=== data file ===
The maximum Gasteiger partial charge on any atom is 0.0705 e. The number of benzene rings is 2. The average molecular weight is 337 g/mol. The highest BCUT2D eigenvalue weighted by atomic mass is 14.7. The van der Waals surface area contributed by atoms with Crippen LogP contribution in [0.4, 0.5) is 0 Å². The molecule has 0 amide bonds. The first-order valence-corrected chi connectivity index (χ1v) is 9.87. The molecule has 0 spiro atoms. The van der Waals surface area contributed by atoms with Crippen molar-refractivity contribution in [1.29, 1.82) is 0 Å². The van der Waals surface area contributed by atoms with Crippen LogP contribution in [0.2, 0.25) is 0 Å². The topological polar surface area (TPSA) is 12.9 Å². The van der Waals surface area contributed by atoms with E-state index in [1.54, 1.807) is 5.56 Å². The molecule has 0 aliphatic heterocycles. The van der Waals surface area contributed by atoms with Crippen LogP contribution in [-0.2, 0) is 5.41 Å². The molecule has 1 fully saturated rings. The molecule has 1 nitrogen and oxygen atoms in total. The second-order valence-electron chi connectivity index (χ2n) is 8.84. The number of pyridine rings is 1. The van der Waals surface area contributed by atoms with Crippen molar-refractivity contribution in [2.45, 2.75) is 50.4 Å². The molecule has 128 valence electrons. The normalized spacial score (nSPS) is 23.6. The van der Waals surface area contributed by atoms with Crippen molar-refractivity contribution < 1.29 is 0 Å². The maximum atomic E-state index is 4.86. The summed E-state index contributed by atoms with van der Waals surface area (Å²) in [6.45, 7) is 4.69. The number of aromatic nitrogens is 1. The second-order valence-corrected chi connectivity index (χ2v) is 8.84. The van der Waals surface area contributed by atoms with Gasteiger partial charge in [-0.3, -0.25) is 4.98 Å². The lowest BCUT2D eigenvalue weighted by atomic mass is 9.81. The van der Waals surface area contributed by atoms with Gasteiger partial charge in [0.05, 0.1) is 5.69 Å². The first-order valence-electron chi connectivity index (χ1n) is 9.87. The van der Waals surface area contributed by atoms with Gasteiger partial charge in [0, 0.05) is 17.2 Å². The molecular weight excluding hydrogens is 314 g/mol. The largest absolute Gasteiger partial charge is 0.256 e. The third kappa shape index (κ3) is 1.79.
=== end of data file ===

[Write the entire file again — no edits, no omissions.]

The maximum Gasteiger partial charge on any atom is 0.0705 e. The number of benzene rings is 2. The average molecular weight is 337 g/mol. The highest BCUT2D eigenvalue weighted by atomic mass is 14.7. The van der Waals surface area contributed by atoms with Crippen LogP contribution in [0.4, 0.5) is 0 Å². The molecule has 0 amide bonds. The first-order valence-corrected chi connectivity index (χ1v) is 9.87. The molecule has 0 spiro atoms. The van der Waals surface area contributed by atoms with Crippen molar-refractivity contribution in [1.29, 1.82) is 0 Å². The van der Waals surface area contributed by atoms with Crippen LogP contribution in [0.2, 0.25) is 0 Å². The topological polar surface area (TPSA) is 12.9 Å². The van der Waals surface area contributed by atoms with E-state index in [1.54, 1.807) is 5.56 Å². The molecule has 0 aliphatic heterocycles. The van der Waals surface area contributed by atoms with Crippen LogP contribution in [-0.2, 0) is 5.41 Å². The molecule has 1 fully saturated rings. The molecule has 1 nitrogen and oxygen atoms in total. The second-order valence-electron chi connectivity index (χ2n) is 8.84. The number of pyridine rings is 1. The van der Waals surface area contributed by atoms with Crippen molar-refractivity contribution in [2.45, 2.75) is 50.4 Å². The molecule has 128 valence electrons. The normalized spacial score (nSPS) is 23.6. The van der Waals surface area contributed by atoms with Crippen molar-refractivity contribution < 1.29 is 0 Å². The maximum atomic E-state index is 4.86. The summed E-state index contributed by atoms with van der Waals surface area (Å²) in [6.45, 7) is 4.69. The number of aromatic nitrogens is 1. The second-order valence-corrected chi connectivity index (χ2v) is 8.84. The van der Waals surface area contributed by atoms with Gasteiger partial charge in [-0.3, -0.25) is 4.98 Å². The lowest BCUT2D eigenvalue weighted by atomic mass is 9.81. The van der Waals surface area contributed by atoms with Gasteiger partial charge in [0.05, 0.1) is 5.69 Å². The first-order valence-electron chi connectivity index (χ1n) is 9.87. The van der Waals surface area contributed by atoms with Gasteiger partial charge in [0, 0.05) is 17.2 Å². The molecular weight excluding hydrogens is 314 g/mol. The largest absolute Gasteiger partial charge is 0.256 e. The third kappa shape index (κ3) is 1.79.